Tips for a Great Open-Mic Experience

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Open-mic nights (or days) are a great way to get performance experience, try out new material, meet other musicians and just have a great time. But like any live performance scenario, they also can be nerve-wracking and stressful. Here are some tips to enjoy participating in an open mic near you.

Arrivals and departures

Many open-mic events allow you to sign up that evening. Plan on getting there a little early so you can pick the time slot you like. Super-popular open-mic events often fill up or have online signups that can take weeks to get a slot. Do a little bit of research so you aren’t disappointed. Once you perform, it’s bad etiquette to duck out. Stick around and cheer on your fellow musicians. You might see some mind-blowing performances and meet a future collaborator.

Be prepared

The host usually will let you know when your slot is coming up fairly well in advance. Make sure your instrument is out and ready to go (not to mention tuned) — and you have everything you need at the ready, including your pick, capo and tuner. Nothing makes the crowd groan more than someone who spends time tuning and prepping on stage. 

Cheat sheet

A lot of players will try out new material at open mics, so it’s pretty common to see lyric sheets and iPads. Make sure you have whatever you need to read ready to go and sized for easy viewing. Don’t assume the venue has a music stand. It doesn’t hurt to throw one in your car just in case. 

Plugging in

If you’re a guitarist and don’t have a guitar with a built-in pickup, you can go two routes at an open-mic event. If the venue has an extra mic, they can mic your guitar. Or you can buy a soundhole pickup that fits snuggly in your instrument soundhole and can be plugged into a board or direct box. Most are easy to use and sound pretty good. Just try out yours ahead of time to make sure you like how it sounds — and you know how to use it. When you’re ready to unplug, make sure you get a nod from the sound person so you can avoid that loud “disconnect” pop.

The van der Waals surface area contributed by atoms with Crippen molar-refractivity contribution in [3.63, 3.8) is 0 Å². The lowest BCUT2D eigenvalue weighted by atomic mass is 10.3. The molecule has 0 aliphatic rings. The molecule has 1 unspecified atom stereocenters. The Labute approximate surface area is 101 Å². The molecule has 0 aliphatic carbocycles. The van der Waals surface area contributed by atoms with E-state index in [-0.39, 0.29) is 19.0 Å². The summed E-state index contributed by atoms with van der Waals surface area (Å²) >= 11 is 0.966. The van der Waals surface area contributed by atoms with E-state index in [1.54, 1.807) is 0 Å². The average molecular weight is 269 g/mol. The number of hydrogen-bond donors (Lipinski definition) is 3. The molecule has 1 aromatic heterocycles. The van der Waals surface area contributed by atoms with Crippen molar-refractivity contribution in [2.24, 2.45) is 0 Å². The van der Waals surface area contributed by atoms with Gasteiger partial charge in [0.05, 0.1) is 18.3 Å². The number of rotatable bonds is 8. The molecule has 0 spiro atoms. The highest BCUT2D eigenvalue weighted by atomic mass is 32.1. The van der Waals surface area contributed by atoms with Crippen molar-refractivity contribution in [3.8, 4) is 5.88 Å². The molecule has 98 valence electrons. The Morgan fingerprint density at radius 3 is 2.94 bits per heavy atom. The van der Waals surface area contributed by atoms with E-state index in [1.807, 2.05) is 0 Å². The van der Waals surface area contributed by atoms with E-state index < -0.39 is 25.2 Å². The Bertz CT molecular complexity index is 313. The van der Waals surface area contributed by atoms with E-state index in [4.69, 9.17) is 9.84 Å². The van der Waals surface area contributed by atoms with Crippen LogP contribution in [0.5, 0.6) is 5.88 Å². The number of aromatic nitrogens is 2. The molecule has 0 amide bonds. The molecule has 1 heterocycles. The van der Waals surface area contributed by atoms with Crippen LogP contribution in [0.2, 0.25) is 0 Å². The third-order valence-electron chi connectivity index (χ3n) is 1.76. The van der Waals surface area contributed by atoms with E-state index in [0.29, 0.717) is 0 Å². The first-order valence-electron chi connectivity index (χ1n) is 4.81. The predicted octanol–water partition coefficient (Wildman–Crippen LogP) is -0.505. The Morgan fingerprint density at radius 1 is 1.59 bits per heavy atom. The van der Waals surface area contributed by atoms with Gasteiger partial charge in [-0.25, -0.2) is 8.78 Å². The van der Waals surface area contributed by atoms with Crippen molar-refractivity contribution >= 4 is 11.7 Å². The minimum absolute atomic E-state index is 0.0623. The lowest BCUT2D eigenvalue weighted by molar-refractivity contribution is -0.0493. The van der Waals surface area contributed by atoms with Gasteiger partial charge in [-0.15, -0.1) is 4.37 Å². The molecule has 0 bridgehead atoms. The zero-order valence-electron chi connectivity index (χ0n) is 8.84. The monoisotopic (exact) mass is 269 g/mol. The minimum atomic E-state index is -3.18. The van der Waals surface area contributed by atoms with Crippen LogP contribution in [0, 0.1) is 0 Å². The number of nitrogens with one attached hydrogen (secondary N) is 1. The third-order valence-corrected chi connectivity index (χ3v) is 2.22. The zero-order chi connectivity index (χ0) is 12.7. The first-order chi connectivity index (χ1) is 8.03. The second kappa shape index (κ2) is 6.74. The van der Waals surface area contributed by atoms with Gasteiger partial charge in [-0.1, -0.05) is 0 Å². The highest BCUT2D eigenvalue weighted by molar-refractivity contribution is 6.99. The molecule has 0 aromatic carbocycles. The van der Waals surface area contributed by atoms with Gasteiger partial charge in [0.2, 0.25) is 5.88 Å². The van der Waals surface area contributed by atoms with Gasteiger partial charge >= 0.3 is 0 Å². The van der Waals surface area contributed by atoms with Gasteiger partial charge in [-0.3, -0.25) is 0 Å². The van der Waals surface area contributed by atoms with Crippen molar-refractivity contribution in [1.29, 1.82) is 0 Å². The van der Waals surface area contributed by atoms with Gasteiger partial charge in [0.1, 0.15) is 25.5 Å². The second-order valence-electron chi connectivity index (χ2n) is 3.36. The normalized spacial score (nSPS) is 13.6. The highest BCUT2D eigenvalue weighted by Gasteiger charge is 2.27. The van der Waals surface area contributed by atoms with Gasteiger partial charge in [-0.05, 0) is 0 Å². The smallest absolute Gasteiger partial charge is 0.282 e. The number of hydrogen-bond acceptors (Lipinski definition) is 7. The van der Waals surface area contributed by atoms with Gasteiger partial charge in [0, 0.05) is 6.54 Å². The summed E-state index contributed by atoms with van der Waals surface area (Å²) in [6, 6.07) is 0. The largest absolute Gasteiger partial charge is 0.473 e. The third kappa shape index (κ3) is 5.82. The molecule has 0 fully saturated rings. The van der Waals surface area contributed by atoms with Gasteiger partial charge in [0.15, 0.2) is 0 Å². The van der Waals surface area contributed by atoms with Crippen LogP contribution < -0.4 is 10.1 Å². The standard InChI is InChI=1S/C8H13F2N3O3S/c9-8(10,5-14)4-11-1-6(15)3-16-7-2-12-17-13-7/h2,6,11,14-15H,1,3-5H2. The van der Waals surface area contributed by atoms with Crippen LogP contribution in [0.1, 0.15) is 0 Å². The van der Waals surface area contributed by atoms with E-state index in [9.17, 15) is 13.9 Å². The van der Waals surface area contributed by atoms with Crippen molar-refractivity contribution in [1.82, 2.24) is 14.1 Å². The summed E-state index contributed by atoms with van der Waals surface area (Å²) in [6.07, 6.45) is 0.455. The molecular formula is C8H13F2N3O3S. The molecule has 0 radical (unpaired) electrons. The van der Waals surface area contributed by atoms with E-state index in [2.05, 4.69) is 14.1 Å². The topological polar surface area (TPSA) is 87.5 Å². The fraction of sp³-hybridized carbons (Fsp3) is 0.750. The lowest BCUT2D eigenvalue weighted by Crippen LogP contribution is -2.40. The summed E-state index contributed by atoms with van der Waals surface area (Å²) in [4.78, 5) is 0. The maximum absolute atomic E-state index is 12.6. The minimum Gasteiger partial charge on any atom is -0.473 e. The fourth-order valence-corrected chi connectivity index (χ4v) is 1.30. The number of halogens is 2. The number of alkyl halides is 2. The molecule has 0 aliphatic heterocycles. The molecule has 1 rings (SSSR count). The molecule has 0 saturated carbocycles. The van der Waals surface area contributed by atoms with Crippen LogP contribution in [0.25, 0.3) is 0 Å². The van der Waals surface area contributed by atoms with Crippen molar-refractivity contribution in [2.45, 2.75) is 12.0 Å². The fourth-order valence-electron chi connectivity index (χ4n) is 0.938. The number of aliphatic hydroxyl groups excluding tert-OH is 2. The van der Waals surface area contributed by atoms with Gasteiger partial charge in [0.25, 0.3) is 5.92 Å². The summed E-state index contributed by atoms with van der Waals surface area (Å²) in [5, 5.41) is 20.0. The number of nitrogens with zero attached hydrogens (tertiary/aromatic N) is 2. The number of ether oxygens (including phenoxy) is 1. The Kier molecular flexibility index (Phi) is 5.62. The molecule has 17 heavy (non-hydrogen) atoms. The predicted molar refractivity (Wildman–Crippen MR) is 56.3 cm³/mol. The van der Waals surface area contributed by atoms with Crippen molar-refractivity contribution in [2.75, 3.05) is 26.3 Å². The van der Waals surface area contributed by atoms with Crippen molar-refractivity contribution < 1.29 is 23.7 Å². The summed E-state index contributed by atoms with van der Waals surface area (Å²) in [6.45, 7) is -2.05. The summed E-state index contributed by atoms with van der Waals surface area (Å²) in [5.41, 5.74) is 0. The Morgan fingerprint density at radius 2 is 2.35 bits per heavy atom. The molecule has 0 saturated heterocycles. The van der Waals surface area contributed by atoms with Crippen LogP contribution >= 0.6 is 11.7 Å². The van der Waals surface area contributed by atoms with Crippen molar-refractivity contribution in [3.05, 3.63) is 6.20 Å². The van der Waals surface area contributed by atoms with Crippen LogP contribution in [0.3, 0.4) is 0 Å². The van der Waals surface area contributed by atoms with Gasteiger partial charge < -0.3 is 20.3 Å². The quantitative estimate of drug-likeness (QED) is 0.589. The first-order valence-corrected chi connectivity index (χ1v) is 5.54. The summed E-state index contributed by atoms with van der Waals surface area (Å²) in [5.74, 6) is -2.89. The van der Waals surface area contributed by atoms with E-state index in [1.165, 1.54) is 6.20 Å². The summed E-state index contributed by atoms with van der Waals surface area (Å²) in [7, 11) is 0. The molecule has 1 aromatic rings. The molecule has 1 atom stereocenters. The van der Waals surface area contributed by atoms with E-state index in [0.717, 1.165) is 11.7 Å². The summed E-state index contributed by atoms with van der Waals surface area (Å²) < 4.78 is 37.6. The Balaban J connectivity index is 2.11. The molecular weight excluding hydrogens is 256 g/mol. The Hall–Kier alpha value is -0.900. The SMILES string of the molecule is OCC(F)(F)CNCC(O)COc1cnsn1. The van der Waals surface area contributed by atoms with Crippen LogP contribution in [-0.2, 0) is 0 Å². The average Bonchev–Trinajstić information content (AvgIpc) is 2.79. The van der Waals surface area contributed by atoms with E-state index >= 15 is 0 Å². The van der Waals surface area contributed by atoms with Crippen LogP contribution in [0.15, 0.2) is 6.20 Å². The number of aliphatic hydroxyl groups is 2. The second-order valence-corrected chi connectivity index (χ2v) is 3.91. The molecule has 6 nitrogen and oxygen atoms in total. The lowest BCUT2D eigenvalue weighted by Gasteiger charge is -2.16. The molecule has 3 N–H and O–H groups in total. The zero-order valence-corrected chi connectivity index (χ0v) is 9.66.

Don’t touch the mic

It’s an open mic. Who knows how much spit the mic has on it. Sing without your lips touching the mic. ’Nough said!

Can I hear me?

One of the frustrating features of many open-mic nights is the lack of quality monitoring. If the venue has a good-sounding PA, it can make a huge difference. Don’t be afraid to give the sound person a little direction if you need him or her to raise or lower the monitor volume; just don’t be too picky about it, as their job is to keep things moving along quickly.

Work the Network

Open mics are full of kindred spirits. Who knows, you might meet your next collaborator. So show up early, stay late, chat and ask questions. You might get some great feedback on your music and meet other musicians in your community. 

Try, try again

Every open-mic night has its own personality. Try a bunch of different open-mics near you and see which ones you dig the best. It can be terrifying to jump up in front of a strange community, but most open mics are attended by open-minded, cheerful musicians and onlookers.

Start your own

Not in a community with a great open mic scene? Don’t be afraid to start your own. Invest in a simple but great sounding portable PA like the Bose S1 Pro System. Find a local coffee shop with a slow night and spread the word. Want to go a bit bigger? Try the Bose F1 portable loudspeaker for an amazing sounding live room and your local community will love it. And remember, if you host it they will come!

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Laura B. Whitmore

Laura B. Whitmore is a music industry marketing veteran, music journalist and editor, writing for, Guitar World, and others. She has interviewed hundreds of musicians and hosts the She Rocks Podcast. As the founder of the Women’s International Music Network, she advocates for women in the music industry and produces the annual She Rocks Awards. She is the Senior Vice President of Marketing for Positive Grid, making the world safe for guitar exploration everywhere! A guitarist and singer/songwriter, Laura is currently co-writing an album of pop songs that empower and energize girls.